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I am in need of a slitter. I have some tool steel layin' about and was wonderin' what you guys have done.

  1. 1. What type of material
  2. 2. How thick is the slitter
  3. What type of edge do you put on your slitter and why.
Thanks for all of your assistance.

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What sizes are you looking to slit? - it's relative to the size tools you make - JK

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I am going to make 3/4" mortises to accept 3/4" wide tenons(in 3/4"sq bar). I wanted to make it 3/4" wide but I wanted to know what you all use and how you made them and why as the first post states.

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For a slitter - The width should be the circumfrence of the finished holes size you want and long tappered down to about 1/8" thick and sharpend like a wide V. I don't have any pics but I'm sure someone here does. Slit while very hot and they go easy. drift to open the hole and to size. Always do a sample to check your slitter size vs. outcome and make adjustments if needed. - JK

Edited by jeremy k

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Is that a single or a double bevel on the end of that slitter? I made one today it was 3/4" wide x 1/4" thick and I put a double bevel on the end. I made it from some spring steel that I had layin about, but, I did not heat it porperly and it cracked and shattered in use. I did temper and all but I think that cracks formed while I was straightening the curve out of the piece. I will have to make a new one tomorrow and I was wondering what you guys use.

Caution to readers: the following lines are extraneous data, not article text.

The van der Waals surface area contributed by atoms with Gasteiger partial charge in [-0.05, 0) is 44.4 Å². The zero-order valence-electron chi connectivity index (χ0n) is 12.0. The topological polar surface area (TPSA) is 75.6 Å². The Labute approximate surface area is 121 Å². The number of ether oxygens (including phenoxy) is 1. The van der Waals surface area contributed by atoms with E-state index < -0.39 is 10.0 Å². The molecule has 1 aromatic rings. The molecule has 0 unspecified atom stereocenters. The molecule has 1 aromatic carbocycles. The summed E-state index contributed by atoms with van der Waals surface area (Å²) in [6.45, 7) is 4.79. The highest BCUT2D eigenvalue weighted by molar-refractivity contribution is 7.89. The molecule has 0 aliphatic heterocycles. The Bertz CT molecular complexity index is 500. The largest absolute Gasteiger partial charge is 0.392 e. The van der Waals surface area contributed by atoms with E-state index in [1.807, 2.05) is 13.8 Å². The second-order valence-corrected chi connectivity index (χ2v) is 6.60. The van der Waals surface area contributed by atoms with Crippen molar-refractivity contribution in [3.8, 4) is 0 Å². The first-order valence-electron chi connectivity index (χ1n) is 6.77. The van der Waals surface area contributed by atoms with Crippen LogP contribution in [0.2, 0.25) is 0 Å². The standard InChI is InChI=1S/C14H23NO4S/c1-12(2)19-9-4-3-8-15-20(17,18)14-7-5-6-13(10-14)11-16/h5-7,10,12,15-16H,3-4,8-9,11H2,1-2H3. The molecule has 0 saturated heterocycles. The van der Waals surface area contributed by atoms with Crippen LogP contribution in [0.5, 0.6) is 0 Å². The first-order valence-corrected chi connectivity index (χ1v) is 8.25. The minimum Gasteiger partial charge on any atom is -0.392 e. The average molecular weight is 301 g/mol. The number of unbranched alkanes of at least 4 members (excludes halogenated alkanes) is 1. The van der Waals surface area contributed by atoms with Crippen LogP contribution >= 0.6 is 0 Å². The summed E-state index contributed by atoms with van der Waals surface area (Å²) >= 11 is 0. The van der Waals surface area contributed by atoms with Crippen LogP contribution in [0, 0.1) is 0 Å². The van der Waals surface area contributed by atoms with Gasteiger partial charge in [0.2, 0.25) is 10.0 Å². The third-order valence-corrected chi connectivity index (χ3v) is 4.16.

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Sorry, I'm slow at typing.
If I want to make a 3/4" hole, round or square, in 3/4", round or square, I'll make a slitting punch that is 3/4" wide the whole length of the punch tapered from 3/4" to about 1/8" at the business end. I will have it V-shaped like I make almost all my punches with a cold chisel grind on it. [this is what makes it a punch instead of a chisel] It's kind of like a center punch grind that has been flattened down to that 1/8" on the end. I drive it down almost all the way to the anvil then turn it over and punch out the plug. you don't get cold shuts this way. You should prepare your stock for this by either upsetting or working down your material on either side of your hole or just accept the hollowing out that you get if you don't.